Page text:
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Sunday, October 21, 2012


(Konstantin Scherbakov)

Most satisfying performance from Russian pianist Konstantin Scherbakov. (Review by Michael Green)

The sixth concert of the KZN Philharmonic Orchestra’s spring season had a strongly Hungarian flavour.

The conductor on the podium in the Durban City Hall was Tibor Boganyi, who was born in Hungary about 35 years ago (although in recent years he has been strongly associated with music in Finland), and the two main items on the programme were by Hungarian composers.

One of them was, of course, Franz Liszt, represented on this occasion by his Piano Concerto No 2 in A major. The soloist was the Russian pianist Konstantin Scherbakov who earlier in the week had given an astonishing display of virtuosity in a recital for the Friends of Music.

The Liszt concerto gave him more opportunities to display his technical abilities at the keyboard, with rapid scales and thundering double octaves, but the work also has many lyrical, poetic and gentle passages, and these allowed Konstantin Scherbakov to show another side of his musical personality. He played these sections with grace and care and a lovely cantabile tone. All round, a most satisfying performance, and one much appreciated by the audience.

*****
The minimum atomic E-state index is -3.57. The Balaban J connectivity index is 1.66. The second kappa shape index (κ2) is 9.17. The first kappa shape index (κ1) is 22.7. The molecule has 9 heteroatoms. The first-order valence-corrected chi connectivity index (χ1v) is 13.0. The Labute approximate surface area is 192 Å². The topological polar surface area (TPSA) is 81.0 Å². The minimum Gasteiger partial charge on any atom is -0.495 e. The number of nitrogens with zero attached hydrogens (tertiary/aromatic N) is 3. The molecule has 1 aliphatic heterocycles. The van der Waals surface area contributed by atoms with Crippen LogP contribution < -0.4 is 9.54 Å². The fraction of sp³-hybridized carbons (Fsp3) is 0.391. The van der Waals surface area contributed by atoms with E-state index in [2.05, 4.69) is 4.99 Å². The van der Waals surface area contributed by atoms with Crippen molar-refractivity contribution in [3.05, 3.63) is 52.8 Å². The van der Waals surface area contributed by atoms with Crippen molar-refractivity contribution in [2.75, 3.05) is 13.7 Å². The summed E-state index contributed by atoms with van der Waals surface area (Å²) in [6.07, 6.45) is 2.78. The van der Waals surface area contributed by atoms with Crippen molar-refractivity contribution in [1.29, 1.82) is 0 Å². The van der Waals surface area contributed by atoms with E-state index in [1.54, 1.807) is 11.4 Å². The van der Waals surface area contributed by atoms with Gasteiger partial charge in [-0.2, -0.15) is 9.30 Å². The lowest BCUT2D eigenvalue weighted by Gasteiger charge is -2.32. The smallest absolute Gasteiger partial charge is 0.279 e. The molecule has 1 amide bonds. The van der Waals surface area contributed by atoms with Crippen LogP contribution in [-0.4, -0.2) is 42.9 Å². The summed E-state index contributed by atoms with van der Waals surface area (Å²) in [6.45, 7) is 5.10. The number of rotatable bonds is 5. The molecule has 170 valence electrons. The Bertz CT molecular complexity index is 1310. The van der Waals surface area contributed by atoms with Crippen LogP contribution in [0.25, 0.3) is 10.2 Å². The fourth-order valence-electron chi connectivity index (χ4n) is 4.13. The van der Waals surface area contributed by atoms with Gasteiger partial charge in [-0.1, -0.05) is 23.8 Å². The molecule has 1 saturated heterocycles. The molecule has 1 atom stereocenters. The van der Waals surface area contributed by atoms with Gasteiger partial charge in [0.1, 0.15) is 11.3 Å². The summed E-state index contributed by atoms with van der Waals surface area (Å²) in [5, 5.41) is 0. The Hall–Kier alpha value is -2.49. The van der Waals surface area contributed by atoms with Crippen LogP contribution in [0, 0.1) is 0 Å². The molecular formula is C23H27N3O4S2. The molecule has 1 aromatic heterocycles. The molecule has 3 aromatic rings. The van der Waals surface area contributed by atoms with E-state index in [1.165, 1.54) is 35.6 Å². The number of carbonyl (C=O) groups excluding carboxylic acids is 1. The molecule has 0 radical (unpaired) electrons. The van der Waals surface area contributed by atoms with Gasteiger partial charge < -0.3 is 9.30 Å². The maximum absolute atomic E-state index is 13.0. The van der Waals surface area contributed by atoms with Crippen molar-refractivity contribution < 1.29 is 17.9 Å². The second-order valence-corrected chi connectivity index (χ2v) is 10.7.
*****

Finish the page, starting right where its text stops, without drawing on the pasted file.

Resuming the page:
The concert opened with Zoltan Kodaly’s Dances of Galanta, written in 1933, a brilliant exposition of Hungarian folk music. Tibor Boganyi is a vigorous conductor with expressive body movement, and he seems to have the gift of conveying his enthusiasm to the orchestra. The result here was an outstanding account of an unusually attractive composition.

The second half of the programme was devoted to opera music with two soloists, Estelle Kruger (soprano) and Musa Nkuna (tenor), both of them South African singers of high quality.

This was certainly an unusual way to end a symphony concert, but the music of Mozart, Massenet, Gounod and Verdi and the excellence of the singers made it a totally enjoyable experience. At the end the soloists, conductor and orchestra were given a deserved ovation. - Michael Green